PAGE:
• (v) To minimize limitations on the disclosure of public information while appropriately safeguarding protected and sensitive information; and
  • (vi) To support innovative uses of the state’s publishable data by agencies, the public, and other partners.

(b) The Chief Data Officer shall work with the state’s departments and agencies to:
  • (i) For each state agency, identify and publish appropriate contact information for a lead open data coordinator who will be responsible for managing that agency’s participation in the Open Data Program;
  • (ii) Oversee the creation of a comprehensive inventory of datasets held by each state agency which is published to the central open data location and is regularly updated;
  • (iii) Develop and implement a process for determining the relative level of risk and public benefit associated with potentially sensitive, non-protected information so as to make a determination about whether and how to publish it;
  • (iv) Develop and implement a process for prioritizing the release of datasets which takes into account new and existing signals of interest from the public (such as the frequency of public records requests), the state’s programmatic priorities, existing opportunities for data use in the public interest, and cost;
  • (v) Proactively consult with members of the public, agency staff, journalists, researchers, and other stakeholders to identify the datasets which will have the greatest benefit to state residents if published in a high quality manner;
  • (vi) Establish processes for publishing datasets to the central open data location, including processes for ensuring that datasets are high quality, up-to-date, are in use-appropriate formats, and exclude protected and sensitive information;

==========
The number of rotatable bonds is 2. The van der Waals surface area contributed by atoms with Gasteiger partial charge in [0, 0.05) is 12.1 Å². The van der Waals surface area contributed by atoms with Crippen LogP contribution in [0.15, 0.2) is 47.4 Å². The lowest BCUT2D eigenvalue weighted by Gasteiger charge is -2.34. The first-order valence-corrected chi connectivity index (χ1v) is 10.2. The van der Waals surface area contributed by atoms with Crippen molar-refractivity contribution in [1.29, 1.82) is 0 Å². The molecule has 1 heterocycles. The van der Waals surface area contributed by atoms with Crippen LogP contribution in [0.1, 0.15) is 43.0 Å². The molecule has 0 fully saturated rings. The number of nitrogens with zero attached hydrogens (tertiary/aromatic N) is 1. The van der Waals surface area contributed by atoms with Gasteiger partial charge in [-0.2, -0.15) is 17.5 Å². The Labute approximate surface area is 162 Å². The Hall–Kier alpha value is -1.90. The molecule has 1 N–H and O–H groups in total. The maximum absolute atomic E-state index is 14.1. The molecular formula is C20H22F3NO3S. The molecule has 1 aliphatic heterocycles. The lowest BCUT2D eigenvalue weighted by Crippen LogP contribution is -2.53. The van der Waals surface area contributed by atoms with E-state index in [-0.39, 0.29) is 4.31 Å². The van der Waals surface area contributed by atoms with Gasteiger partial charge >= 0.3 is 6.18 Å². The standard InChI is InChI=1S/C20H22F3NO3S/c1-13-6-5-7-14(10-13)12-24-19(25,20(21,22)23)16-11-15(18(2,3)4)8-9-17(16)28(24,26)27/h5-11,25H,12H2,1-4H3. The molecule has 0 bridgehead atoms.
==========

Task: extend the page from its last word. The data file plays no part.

• (1) Ensure that appropriate metadata is provided for each dataset in order to facilitate its use;
  • (2) Develop and oversee a routinely updated, public timeline for new dataset publication; and
  • (3) Ensure that published datasets are available for bulk download without legal encumbrance.
  • (vii) In order to increase and improve use of the state’s open data, the Chief Data Officer will actively encourage agency and public participation through providing regular opportunities for feedback and collaboration.
  • (viii) The Chief Data Officer shall prioritize publication of data sets:
  • (1) That increase the transparency and accountability of government, including campaign finance data, ethics reports, and budget and legislative material; and
  • (2) Most likely to support economic development in STATE.

(c) The state will create and maintain a publicly available location on the state’s website or in another suitable online location where the state’s published data will be available for download.
  • (i) Published datasets shall be placed into the public domain. Dedicating datasets to the public domain means that there are no restrictions or requirements placed on use of these datasets.
  • (ii) Each published dataset should be associated with contact information for the appropriate manager of that dataset as well as with a file layout or data dictionary that provides information about field labels and values.

(d) Within one year of the effective date of this act, and thereafter no later than March 1st of each year, the Chief Data Officer shall publish an annual Open Data Report. The report shall include:
  • (i) assessment of progress towards achievement of the goals of the state’s Open Data Program
  • (ii) an assessment of how the state’s open data work has furthered or will further the state’s programmatic priorities;
  • (iii) a description and publication timeline for datasets envisioned to be published by the state in the following year;
  • (iv) suggestions for improving the state’s open data management processes in accordance with the stated goals in section (a).